Summer 1989

This story originally appeared in the May 2021 issue of The Red Cent and is reprinted with permission.

Summer is upon us, and my five-year-old has announced that he will soon be a master of his bicycle.  Learning to ride a bike is a bit of a challenge when you live in the country because your only surface options are gravel or grass.  As his parents, it is our job to provide a “walking uphill both ways in a snowstorm”-type comparison to struggles such as these, and so my husband and I have counteracted all of his complaints of difficulty with our own tales of bike-riding woe – my husband was too busy farming to ever have time to ride a bike (none of that is true), and I managed against all odds to get myself up on two wheels on the rough-and-tumble streets of Grand Forks.

Good Sport

This is the origin story of the Central/Red River hockey rivalry, as told by a family of Central grads (so 100% irrefutably accurate).

It originally appeared in the February 2021 issue of The Red Cent and is reprinted with permission. Read on.

Hockey Mom, Part 1 | by Amanda Kosior

Born and raised in North Dakota, I grew up surrounded by people with hockey coursing through their veins. I, however, had a much more casual relationship with not just hockey, but all sports in general – less rooted in my heart and soul, but more topical, like wearing a hat.

One for my hydro homies / By Amanda

From sun up to about the time when the streetlights came on, my little sister and I spent every moment of our childhood summers outdoors. We’d ride bikes. We’d play at the park. We’d stake out a tiny plot of dirt to plant carrot seeds, which we’d pull up and eat long before they were ready. And when we were thirsty, we’d take a long drink of the crispy-cold water from the garden hose.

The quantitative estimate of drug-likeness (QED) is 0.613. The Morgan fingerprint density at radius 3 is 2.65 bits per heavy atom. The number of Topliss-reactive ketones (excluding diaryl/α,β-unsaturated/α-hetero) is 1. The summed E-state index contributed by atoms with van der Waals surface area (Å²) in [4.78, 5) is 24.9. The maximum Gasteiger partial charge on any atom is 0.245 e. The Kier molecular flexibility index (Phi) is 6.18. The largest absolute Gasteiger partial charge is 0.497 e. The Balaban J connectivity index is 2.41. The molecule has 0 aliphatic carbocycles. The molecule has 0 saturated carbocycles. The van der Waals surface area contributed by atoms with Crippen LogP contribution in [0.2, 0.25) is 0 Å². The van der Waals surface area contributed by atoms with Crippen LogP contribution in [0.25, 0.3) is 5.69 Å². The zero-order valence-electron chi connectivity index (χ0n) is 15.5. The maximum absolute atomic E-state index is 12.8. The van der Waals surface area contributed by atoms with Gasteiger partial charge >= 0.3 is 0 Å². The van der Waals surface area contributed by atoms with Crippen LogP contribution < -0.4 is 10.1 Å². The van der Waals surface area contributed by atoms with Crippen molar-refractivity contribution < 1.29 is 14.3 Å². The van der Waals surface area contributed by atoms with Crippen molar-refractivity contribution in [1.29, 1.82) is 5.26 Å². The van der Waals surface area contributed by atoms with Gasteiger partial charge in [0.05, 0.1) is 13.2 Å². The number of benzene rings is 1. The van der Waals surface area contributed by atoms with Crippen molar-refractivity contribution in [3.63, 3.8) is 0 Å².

That comprises 100% of my memory of drinking water growing up.

Silverman’s / by Amanda

One-hundred-ish years ago, my great-grandfather rolled his peddler’s cart into Grand Forks, North Dakota, decided he didn’t want to pay the tax to continue on into Minnesota, and opened the door to our family’s men’s clothing store, Silverman’s. Here are a few of my many, many, many memories of what it was like growing up surrounded by suits and hangars.

Enough / by Amanda

I don’t know about all of you, but lately it feels like there aren’t enough hours in the day. I hope this poem is a reminder to you that every minute you are being you is just right.

I will build a house. / by Amanda

I wrote this poem in 2018 after a particularly polarizing year of politics, social media fights, and all-around angry sentiments from even the nicest people I know.  Now feels like a good time to share it with you, all kind readers.

Christmastime for the Jews, by Amanda

I am Jewish.

“Oh, are there a lot of Jews in North Dakota?” You may wonder. Let’s put it this way: we could throw a party for all of us at my synagogue and still have room for everyone to bring a friend.

I really like being Jewish in North Dakota, in part because I’ve always found non-Jewish North Dakotans to be interested in and enthusiastic about my religion.

Read more.